Theater law is in the books August 15, 2004 Regular News Theater law is in the books Something a little different may soon arrive at a law school near you — theater law.While law students traditionally have studied contracts, criminal law, and constitutional law, Nova Southeastern University’s law Professor Robert M. Jarvis felt it was high time they learned about theater law. He co-wrote what us believed to be the first law school textbook on the subject, titled “Theater Law: Cases and Materials,” a 500-page book being published this summer by Carolina Academic Press, Durham, North Carolina (www.cap-press.com).Among other subjects, the book includes chapters on playwrights, producers, directors, performers, and crew members. It also features sample theater contracts so that students can better understand how the industry works. In addition to Jarvis, 11 other law school professors from California, Florida, Louisiana, Michigan, Minnesota, New York, Pennsylvania, and Washington, D.C., helped write the book.“Theater law is a wonderful subject for law students to sink their teeth into,” Jarvis said. “It’s got great stories, lots of passion, colorful characters, and a little bit of everything — from history to economics to law.”Jarvis used the book to teach theater law this summer at NSU’s Shepard Broad Law Center where he has been a law professor since 1987. The idea for the book came to him in 2001, when he realized that entertainment law textbooks were focusing on movies and television and leaving out the stage.
The 76ers didn’t start the 2019 playoffs the way they wanted to.Philadelphia secured home-court advantage with a third-place finish in the Eastern Conference, but it was upset by the Nets 111-102 at home in the first game of the first round. To make matters worse, Joel Embiid and Amir Johnson appeared to be looking at texts on the bench during the fourth quarter of the contest. That better have been Rihanna.(via @espn) pic.twitter.com/w8IcfULfNM— Yahoo Sports (@YahooSports) April 13, 2019I use zoom and enhance to see what Amir Johnson was looking at on the Sixers bench pic.twitter.com/20ojirfNLm— Oluwajomiloju (@JomiAdeniran) April 13, 2019Amir Johnson headed to the locker room minutes after the broadcast showed he and Joel Embiid going through a phone on the bench. pic.twitter.com/pnKVBKImFr— NBA on ESPN (@ESPNNBA) April 13, 2019Use of a cell phone on the bench is a violation of the NBA Operations Manual. Violation will result in a substantial fine and/or suspension.— Bobby Marks (@BobbyMarks42) April 13, 2019What Amir Johnson was showing Embiid on his phone 😭 pic.twitter.com/LtzVYLUmIu— Josiah Johnson (@KingJosiah54) April 13, 2019“What they saying about the upset?” pic.twitter.com/6GHYaLCgjj— Bleacher Report (@BleacherReport) April 13, 2019Cmon Amir Johnson, a CELLPHONE on the bench?? You’re supposed to be an “ole head” on this Sixers team.. No EXCUSE…— Reggie Miller (@ReggieMillerTNT) April 13, 2019Amir Johnson got sent to the principal’s office 😂😂😂— Playoff PSOLZ (@theBSOLZ) April 13, 2019“Amir Johnson’s Text Message” is my new fantasy team name— Nathaniel Friedman (@freedarko) April 13, 2019Amir Johnson checking out texts on the bench during the game. What a joke. Even more shocking is that Johnson in his 14th season in the NBA.— Jeff Goodman (@GoodmanHoops) April 13, 2019 NBA playoffs 2019: 76ers fine Amir Johnson for looking at phone during Game 1 Here’s how Twitter reacted to this unusual sight during the NBA’s start the the postseason. Related News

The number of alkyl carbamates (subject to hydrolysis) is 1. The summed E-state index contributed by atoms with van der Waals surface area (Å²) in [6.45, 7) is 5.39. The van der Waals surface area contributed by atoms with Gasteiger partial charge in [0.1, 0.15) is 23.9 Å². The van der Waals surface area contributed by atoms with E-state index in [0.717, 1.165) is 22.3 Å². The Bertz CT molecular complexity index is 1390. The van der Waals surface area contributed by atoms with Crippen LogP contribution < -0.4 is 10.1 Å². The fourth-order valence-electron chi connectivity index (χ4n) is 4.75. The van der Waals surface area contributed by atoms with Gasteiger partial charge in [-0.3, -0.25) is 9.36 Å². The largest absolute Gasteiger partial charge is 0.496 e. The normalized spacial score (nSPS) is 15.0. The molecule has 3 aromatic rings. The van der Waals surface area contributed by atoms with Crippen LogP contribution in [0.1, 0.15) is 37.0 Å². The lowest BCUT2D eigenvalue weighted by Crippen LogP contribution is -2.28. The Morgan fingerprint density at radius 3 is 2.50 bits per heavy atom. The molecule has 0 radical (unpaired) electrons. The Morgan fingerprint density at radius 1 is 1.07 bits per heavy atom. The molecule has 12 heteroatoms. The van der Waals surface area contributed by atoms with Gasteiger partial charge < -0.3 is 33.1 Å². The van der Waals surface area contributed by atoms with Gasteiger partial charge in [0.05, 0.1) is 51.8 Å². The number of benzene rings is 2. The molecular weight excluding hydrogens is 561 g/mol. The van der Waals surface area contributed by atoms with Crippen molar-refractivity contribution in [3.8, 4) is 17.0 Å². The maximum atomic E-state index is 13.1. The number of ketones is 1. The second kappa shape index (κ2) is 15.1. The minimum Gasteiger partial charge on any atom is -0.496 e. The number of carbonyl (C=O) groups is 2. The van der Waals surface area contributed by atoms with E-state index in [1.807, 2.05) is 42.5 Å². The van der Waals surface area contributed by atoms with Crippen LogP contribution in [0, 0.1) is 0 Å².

GLENDALE – Police on Wednesday said they arrested “the Grinch” who set fire to a 30-foot Christmas tree in a plaza behind City Hall because he was burned up about a parking ticket. Bruce Morrison, 52, of Glendale allegedly used an accelerant to set fire to the city’s Christmas tree Friday. The tree, which had been imported from the Pacific Northwest, had to be removed after limbs, electrical fixtures and decorations were destroyed. Glendale police Sgt. Tom Lorenz said city workers spend a lot of time each year decorating the tree. AD Quality Auto 360p 720p 1080p Top articles1/5READ MORECoach Doc Rivers a “fan” from way back of Jazz’s Jordan Clarkson “They know it’s a symbol of happiness and fun and (the) joyful season, and for somebody to come and burn the symbol down, he’s obviously the Glendale Grinch,” Lorenz said. A witness saw Morrison run away from the burning tree and described the blue pickup truck he used to flee the area, police said. When information on the arson attack was later broadcast to police units, an officer thought the vehicle description sounded like a truck she had recently left a parking ticket on while it was parked in a red zone near City Hall. The owner was traced through the license plate information the officer took down and Morrison was arrested Wednesday. He was booked on suspicion of arson and was being held in lieu of $50,000 bail. City Councilman Ara Najarian was the master of ceremonies when the Christmas tree was lit with electric lights in early December. His two young sons flipped the switch to light the tree. “It was a very large tree, it was nicely decorated and it was the focal point … of our Christmas celebrations for the city,” Najarian said. “You couldn’t miss it.” The damage to the decorations and lighting on the tree are estimated at more than $4,000, but the value of the tree itself was not available Wednesday. The parking ticket would have cost Morrison about $45. “Unfortunately, he got a parking ticket, he was upset with the city,” Lorenz said. “Why he would be upset with the city because he parked in a red zone nobody knows.” Alex Dobuzinskis, (818) 546-3304 [email protected] 160Want local news?Sign up for the Localist and stay informed Something went wrong. Please try again.subscribeCongratulations! You’re all set!